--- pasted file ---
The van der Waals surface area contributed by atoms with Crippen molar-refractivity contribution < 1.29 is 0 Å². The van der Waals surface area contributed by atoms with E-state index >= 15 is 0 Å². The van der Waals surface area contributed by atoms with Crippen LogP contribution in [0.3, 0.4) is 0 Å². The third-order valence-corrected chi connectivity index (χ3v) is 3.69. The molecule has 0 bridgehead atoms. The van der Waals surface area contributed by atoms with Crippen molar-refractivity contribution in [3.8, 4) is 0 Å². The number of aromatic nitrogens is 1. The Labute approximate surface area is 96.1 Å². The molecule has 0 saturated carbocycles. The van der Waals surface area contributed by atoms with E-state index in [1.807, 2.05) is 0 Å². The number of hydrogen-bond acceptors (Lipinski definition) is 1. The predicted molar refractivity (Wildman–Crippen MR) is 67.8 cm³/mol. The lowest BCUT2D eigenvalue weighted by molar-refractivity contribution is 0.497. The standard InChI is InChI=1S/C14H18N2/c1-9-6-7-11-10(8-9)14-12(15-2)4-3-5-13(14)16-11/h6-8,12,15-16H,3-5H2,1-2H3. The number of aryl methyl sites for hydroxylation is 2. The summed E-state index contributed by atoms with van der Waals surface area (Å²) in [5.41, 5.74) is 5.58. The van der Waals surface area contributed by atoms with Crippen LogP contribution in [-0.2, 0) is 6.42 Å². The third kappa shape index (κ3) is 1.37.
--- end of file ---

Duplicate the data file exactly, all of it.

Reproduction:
The van der Waals surface area contributed by atoms with Crippen molar-refractivity contribution < 1.29 is 0 Å². The van der Waals surface area contributed by atoms with E-state index >= 15 is 0 Å². The van der Waals surface area contributed by atoms with Crippen LogP contribution in [0.3, 0.4) is 0 Å². The third-order valence-corrected chi connectivity index (χ3v) is 3.69. The molecule has 0 bridgehead atoms. The van der Waals surface area contributed by atoms with Crippen molar-refractivity contribution in [3.8, 4) is 0 Å². The number of aromatic nitrogens is 1. The Labute approximate surface area is 96.1 Å². The molecule has 0 saturated carbocycles. The van der Waals surface area contributed by atoms with E-state index in [1.807, 2.05) is 0 Å². The number of hydrogen-bond acceptors (Lipinski definition) is 1. The predicted molar refractivity (Wildman–Crippen MR) is 67.8 cm³/mol. The lowest BCUT2D eigenvalue weighted by molar-refractivity contribution is 0.497. The standard InChI is InChI=1S/C14H18N2/c1-9-6-7-11-10(8-9)14-12(15-2)4-3-5-13(14)16-11/h6-8,12,15-16H,3-5H2,1-2H3. The number of aryl methyl sites for hydroxylation is 2. The summed E-state index contributed by atoms with van der Waals surface area (Å²) in [5.41, 5.74) is 5.58. The van der Waals surface area contributed by atoms with Crippen LogP contribution in [-0.2, 0) is 6.42 Å². The third kappa shape index (κ3) is 1.37.